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Memcon 2024 Key Takeaways

·627 words·3 mins
Rick Vasquez
Memcon 2024 - This article is part of a series.
Part 1: This Article

Going to conferences and meeting new people, folks you are hoping to collaborate with, and generally getting a vibe from the people around you is always fun. Memcon 2024 was no exception. We had a lot of great and productive conversations and the best part of this conference is it is people with significant influence who are in attendence and accessible for freeform conversation. This is the first blog in our whole Memcon series to give you the jist of what the happenings are in the memory industry as of the spring of 2024.

I’m going to start with the biggest thing that I think needs to change to make future Memcon’s better:

More end-user attendees and stories.

I get that technically speaking, hyperscalers like Microsoft (who was the featured keynote speaker) are “end-users.” However in reality, Microsoft and their contemporaries are more akin to intermediate users. Are they in charge of driving trends in the emerging memory space? I mean, not really. They deploy memory at a scale that few others on the planet do, but when we are specifically talking about the Azure side of Microsoft, they are building things to sell to end users, it’s a somewhat singular use case that cannot be generally applied to really anyone else including other hyperscalers. I find it odd to consider them the ones to set the trend, when it’s clear they are looking to the market to set a trend and optimize it to serve the eventual end users. \rant

Now that we’ve got that out of the way, lets talk about the high level themes and break those down further than quips and nuggets. In the following week and change expect a short blog on each of the topics below (which will expand in the series dropdown above to make navigation easy). Enjoy!

  1. HBM is poppin’, but it’s not going to dominate share of the memory market and will likely stabilize in the next 18 months from a raw outpacing of demand.
  2. NAND is still technically memory, but no one is paying that much attention to it, and they are really hoping for an optane replacement sooner rather than later.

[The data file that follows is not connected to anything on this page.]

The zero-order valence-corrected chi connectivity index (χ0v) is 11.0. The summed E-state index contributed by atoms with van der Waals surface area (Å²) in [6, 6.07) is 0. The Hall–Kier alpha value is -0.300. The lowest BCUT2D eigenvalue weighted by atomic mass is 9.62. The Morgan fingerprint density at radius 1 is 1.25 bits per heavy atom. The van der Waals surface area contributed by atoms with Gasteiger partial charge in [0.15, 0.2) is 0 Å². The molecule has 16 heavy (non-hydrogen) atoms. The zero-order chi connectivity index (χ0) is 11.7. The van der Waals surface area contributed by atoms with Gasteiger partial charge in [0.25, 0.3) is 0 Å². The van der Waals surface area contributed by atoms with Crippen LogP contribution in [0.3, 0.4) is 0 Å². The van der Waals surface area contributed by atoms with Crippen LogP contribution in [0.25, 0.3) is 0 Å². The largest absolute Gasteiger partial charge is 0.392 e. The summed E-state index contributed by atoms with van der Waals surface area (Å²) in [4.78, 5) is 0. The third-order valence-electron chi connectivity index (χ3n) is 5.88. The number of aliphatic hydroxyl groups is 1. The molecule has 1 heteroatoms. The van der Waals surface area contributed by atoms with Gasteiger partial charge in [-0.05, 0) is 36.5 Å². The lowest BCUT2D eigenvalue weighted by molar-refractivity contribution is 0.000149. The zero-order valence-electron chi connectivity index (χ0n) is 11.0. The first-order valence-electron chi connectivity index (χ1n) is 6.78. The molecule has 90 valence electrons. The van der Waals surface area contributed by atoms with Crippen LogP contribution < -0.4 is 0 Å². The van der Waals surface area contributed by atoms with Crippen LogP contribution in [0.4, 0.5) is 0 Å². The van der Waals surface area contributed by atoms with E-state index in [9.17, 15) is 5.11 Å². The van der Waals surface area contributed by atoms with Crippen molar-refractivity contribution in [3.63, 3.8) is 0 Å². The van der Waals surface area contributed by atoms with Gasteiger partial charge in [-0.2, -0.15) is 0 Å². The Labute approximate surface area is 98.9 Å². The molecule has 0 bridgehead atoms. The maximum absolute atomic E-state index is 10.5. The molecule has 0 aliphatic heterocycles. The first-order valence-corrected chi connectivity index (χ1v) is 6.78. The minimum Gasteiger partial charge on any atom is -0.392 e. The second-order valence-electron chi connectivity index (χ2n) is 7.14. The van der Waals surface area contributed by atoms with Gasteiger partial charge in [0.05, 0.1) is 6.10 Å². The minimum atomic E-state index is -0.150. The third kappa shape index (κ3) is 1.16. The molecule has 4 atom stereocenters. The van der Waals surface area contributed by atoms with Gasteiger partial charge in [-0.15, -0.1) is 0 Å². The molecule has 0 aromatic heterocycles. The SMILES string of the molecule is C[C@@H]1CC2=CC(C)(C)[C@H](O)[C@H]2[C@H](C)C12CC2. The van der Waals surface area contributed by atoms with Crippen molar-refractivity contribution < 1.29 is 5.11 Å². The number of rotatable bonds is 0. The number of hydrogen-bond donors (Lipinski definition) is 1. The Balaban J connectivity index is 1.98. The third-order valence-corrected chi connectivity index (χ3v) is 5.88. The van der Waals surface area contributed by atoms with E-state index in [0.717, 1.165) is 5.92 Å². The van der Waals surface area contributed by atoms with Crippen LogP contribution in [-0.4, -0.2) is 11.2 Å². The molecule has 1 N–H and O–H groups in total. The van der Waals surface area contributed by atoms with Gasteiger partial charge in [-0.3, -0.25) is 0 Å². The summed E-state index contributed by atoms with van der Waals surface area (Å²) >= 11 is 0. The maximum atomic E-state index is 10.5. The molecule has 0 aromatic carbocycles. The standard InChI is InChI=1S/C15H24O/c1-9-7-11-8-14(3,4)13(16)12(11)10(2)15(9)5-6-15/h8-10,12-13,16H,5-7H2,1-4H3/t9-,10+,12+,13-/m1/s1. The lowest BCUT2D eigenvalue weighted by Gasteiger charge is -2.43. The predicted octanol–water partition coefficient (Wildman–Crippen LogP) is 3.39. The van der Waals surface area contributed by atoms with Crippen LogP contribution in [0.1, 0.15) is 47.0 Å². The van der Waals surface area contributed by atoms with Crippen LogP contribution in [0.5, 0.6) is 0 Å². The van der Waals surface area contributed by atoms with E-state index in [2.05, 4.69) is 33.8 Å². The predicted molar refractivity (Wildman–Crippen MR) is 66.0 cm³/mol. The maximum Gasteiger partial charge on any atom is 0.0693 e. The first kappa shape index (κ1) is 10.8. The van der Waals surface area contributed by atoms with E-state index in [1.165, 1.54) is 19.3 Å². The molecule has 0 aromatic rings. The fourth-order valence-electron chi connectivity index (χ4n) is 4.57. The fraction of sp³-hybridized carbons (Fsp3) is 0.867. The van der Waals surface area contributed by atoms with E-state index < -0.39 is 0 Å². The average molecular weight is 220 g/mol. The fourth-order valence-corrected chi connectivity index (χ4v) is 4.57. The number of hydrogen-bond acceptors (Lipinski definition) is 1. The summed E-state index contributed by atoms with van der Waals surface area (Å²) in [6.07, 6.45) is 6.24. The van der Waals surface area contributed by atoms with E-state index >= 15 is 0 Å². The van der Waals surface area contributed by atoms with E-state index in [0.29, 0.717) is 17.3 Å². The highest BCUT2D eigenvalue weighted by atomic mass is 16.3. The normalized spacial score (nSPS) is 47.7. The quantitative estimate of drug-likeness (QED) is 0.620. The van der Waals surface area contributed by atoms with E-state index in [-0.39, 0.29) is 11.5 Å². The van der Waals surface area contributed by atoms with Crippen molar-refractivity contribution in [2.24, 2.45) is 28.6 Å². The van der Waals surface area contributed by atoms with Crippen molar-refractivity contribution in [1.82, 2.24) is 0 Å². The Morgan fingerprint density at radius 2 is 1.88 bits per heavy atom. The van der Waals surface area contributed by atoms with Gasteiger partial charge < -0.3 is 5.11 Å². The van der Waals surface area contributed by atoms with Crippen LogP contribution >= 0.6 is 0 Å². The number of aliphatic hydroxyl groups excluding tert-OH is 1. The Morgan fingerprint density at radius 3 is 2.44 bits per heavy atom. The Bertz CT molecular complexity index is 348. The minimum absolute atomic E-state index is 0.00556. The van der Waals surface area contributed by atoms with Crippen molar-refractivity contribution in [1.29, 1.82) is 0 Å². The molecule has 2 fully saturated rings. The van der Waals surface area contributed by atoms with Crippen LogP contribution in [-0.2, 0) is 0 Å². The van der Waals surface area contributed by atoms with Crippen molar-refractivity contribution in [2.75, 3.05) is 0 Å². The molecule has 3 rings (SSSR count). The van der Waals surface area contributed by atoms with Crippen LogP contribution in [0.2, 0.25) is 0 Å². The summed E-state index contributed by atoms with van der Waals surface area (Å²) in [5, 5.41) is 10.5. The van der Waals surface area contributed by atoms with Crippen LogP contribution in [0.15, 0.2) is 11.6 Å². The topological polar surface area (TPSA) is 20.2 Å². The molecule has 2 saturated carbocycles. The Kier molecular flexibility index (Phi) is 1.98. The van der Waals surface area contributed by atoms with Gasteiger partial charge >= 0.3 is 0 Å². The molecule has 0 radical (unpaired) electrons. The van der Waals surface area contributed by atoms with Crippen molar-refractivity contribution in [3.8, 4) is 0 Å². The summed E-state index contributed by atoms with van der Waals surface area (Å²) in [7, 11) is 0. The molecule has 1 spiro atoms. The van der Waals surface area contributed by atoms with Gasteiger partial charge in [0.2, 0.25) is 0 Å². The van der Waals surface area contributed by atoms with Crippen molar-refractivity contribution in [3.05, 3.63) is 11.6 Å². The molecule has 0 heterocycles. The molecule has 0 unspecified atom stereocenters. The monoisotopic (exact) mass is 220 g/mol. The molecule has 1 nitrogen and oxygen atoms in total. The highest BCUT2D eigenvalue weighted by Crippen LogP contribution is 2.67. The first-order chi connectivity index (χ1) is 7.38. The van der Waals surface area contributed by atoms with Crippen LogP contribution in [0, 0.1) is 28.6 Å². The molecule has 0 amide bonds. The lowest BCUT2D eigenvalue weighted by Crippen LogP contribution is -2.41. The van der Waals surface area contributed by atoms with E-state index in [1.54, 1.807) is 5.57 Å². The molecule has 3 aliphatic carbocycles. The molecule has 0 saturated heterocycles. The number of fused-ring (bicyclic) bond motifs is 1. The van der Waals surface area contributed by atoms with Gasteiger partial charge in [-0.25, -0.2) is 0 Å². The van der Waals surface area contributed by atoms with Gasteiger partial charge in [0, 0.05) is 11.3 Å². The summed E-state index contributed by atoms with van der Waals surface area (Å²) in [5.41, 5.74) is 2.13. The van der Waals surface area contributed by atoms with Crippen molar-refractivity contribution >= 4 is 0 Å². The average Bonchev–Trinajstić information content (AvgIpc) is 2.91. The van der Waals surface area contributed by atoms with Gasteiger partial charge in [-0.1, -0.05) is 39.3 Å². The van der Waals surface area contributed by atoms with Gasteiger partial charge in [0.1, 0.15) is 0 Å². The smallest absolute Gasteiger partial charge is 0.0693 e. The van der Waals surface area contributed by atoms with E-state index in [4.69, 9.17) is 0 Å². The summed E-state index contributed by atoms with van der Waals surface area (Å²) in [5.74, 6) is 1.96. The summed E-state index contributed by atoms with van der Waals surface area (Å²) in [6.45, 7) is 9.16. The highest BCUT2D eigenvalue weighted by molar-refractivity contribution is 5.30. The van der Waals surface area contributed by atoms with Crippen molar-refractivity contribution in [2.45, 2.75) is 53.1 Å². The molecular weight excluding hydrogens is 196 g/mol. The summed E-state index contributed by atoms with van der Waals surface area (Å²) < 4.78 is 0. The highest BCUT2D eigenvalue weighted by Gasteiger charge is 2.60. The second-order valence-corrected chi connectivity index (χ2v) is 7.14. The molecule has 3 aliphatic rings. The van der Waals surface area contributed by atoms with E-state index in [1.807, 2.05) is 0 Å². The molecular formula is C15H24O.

3. There is a lot going on in the low power, industrial, edge and consumer segments that was just glazed over with regard to memory (LPDDR5X, CAMM, etc) because it’s just not really all that sexy.
  4. CXL is very much still in it’s infancy. It needs some serious care and feeding to get out of the “baby” phase of existence and move onto self-reliance from the customer base.
  5. Memory Pooling is cool, but it’s not the universal value unlocker that many previously thought it would be.
  6. Memory Tiering is hard. Like, really hard. It’s one of the biggest gaps in the market in terms of solutions, but Memverge and Kove are both taking different approaches to solving it.
  7. Cache Coherent Memory Sharing AKA CXL 3.1 is what everyone truly considers “CXL” except for the hardware companies that have to iterate through 1.1 and 2.0 to get there.
  8. GenAI dominated the conversation and said absolutely nothing, much like your favorite LLM (but we do love the memes).
  9. In or near memory processing is an obvious problem that no one seems to want to tackle just yet.
  10. The new paradigm in hardware for chiplets is just getting started, and there’s a lot to be excited about from an efficiency, performance and capability perspective in the next few generations.

Shameless plug: If you are also just looking to bring in experts who know CXL, it’s capabilities, and want to marry that with your current infrastructure or application deployment the experts at Jackrabbit Labs can do deep dive sessions and use-case analysis. Reach out to us if you are interested.

Memcon 2024 - This article is part of a series.
Part 1: This Article